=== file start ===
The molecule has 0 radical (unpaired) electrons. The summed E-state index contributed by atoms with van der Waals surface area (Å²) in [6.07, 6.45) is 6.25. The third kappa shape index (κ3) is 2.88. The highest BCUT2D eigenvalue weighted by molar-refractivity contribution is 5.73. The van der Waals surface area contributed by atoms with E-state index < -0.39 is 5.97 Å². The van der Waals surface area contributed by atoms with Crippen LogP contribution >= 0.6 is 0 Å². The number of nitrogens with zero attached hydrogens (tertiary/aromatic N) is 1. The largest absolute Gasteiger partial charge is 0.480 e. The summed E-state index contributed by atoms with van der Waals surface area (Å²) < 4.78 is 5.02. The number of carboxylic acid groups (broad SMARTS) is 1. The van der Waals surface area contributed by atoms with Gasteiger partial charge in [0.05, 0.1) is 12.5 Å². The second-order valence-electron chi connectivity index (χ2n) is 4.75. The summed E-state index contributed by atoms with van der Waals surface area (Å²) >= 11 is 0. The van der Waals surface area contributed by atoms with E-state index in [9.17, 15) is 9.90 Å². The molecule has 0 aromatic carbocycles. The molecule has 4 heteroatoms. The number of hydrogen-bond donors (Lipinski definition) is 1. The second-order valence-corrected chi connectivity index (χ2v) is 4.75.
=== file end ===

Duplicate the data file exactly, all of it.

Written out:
The molecule has 0 radical (unpaired) electrons. The summed E-state index contributed by atoms with van der Waals surface area (Å²) in [6.07, 6.45) is 6.25. The third kappa shape index (κ3) is 2.88. The highest BCUT2D eigenvalue weighted by molar-refractivity contribution is 5.73. The van der Waals surface area contributed by atoms with E-state index < -0.39 is 5.97 Å². The van der Waals surface area contributed by atoms with Crippen LogP contribution >= 0.6 is 0 Å². The number of nitrogens with zero attached hydrogens (tertiary/aromatic N) is 1. The largest absolute Gasteiger partial charge is 0.480 e. The summed E-state index contributed by atoms with van der Waals surface area (Å²) < 4.78 is 5.02. The number of carboxylic acid groups (broad SMARTS) is 1. The van der Waals surface area contributed by atoms with Gasteiger partial charge in [0.05, 0.1) is 12.5 Å². The second-order valence-electron chi connectivity index (χ2n) is 4.75. The summed E-state index contributed by atoms with van der Waals surface area (Å²) >= 11 is 0. The van der Waals surface area contributed by atoms with E-state index in [9.17, 15) is 9.90 Å². The molecule has 0 aromatic carbocycles. The molecule has 4 heteroatoms. The number of hydrogen-bond donors (Lipinski definition) is 1. The second-order valence-corrected chi connectivity index (χ2v) is 4.75.